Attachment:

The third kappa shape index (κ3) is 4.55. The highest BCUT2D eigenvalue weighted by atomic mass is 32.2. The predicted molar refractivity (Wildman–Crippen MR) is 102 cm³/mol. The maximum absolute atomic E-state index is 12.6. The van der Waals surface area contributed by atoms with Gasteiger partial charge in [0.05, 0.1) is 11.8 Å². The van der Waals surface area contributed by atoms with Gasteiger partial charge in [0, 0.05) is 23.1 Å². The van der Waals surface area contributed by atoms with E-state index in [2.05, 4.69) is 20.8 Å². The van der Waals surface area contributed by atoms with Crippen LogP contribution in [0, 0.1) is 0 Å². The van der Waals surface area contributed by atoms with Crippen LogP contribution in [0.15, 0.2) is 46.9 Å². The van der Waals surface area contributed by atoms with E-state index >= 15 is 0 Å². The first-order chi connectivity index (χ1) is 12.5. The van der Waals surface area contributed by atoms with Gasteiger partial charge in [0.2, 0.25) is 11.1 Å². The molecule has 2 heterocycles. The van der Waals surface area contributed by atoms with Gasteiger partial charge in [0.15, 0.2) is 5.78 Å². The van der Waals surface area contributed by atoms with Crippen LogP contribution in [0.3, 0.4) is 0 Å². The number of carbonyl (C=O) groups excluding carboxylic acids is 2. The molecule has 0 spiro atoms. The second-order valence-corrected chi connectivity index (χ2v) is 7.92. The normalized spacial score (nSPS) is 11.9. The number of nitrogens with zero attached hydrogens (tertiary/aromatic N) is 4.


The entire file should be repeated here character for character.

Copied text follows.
The third kappa shape index (κ3) is 4.55. The highest BCUT2D eigenvalue weighted by atomic mass is 32.2. The predicted molar refractivity (Wildman–Crippen MR) is 102 cm³/mol. The maximum absolute atomic E-state index is 12.6. The van der Waals surface area contributed by atoms with Gasteiger partial charge in [0.05, 0.1) is 11.8 Å². The van der Waals surface area contributed by atoms with Gasteiger partial charge in [0, 0.05) is 23.1 Å². The van der Waals surface area contributed by atoms with E-state index in [2.05, 4.69) is 20.8 Å². The van der Waals surface area contributed by atoms with Crippen LogP contribution in [0, 0.1) is 0 Å². The van der Waals surface area contributed by atoms with Crippen LogP contribution in [0.15, 0.2) is 46.9 Å². The van der Waals surface area contributed by atoms with E-state index >= 15 is 0 Å². The first-order chi connectivity index (χ1) is 12.5. The van der Waals surface area contributed by atoms with Gasteiger partial charge in [0.2, 0.25) is 11.1 Å². The molecule has 2 heterocycles. The van der Waals surface area contributed by atoms with Gasteiger partial charge in [0.15, 0.2) is 5.78 Å². The van der Waals surface area contributed by atoms with Crippen LogP contribution in [0.3, 0.4) is 0 Å². The number of carbonyl (C=O) groups excluding carboxylic acids is 2. The molecule has 0 spiro atoms. The second-order valence-corrected chi connectivity index (χ2v) is 7.92. The normalized spacial score (nSPS) is 11.9. The number of nitrogens with zero attached hydrogens (tertiary/aromatic N) is 4.